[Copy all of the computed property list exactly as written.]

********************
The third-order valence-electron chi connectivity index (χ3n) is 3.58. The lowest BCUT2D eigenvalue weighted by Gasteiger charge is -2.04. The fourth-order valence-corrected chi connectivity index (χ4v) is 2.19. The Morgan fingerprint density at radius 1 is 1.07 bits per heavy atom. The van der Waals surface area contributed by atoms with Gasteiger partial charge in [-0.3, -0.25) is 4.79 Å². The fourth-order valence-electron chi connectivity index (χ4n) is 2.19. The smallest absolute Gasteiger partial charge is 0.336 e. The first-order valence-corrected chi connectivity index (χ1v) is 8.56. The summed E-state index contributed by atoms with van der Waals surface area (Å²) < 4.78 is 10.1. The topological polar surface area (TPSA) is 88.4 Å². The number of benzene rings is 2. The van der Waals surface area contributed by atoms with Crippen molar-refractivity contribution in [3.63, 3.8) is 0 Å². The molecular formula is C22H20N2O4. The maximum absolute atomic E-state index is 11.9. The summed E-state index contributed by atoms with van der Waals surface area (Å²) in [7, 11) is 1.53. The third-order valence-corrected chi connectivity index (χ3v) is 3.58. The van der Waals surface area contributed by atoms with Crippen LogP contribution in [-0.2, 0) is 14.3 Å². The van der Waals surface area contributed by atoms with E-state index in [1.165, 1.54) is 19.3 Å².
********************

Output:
The third-order valence-electron chi connectivity index (χ3n) is 3.58. The lowest BCUT2D eigenvalue weighted by Gasteiger charge is -2.04. The fourth-order valence-corrected chi connectivity index (χ4v) is 2.19. The Morgan fingerprint density at radius 1 is 1.07 bits per heavy atom. The van der Waals surface area contributed by atoms with Gasteiger partial charge in [-0.3, -0.25) is 4.79 Å². The fourth-order valence-electron chi connectivity index (χ4n) is 2.19. The smallest absolute Gasteiger partial charge is 0.336 e. The first-order valence-corrected chi connectivity index (χ1v) is 8.56. The summed E-state index contributed by atoms with van der Waals surface area (Å²) < 4.78 is 10.1. The topological polar surface area (TPSA) is 88.4 Å². The number of benzene rings is 2. The van der Waals surface area contributed by atoms with Crippen molar-refractivity contribution in [3.63, 3.8) is 0 Å². The molecular formula is C22H20N2O4. The maximum absolute atomic E-state index is 11.9. The summed E-state index contributed by atoms with van der Waals surface area (Å²) in [7, 11) is 1.53. The third-order valence-corrected chi connectivity index (χ3v) is 3.58. The van der Waals surface area contributed by atoms with Crippen LogP contribution in [-0.2, 0) is 14.3 Å². The van der Waals surface area contributed by atoms with E-state index in [1.165, 1.54) is 19.3 Å².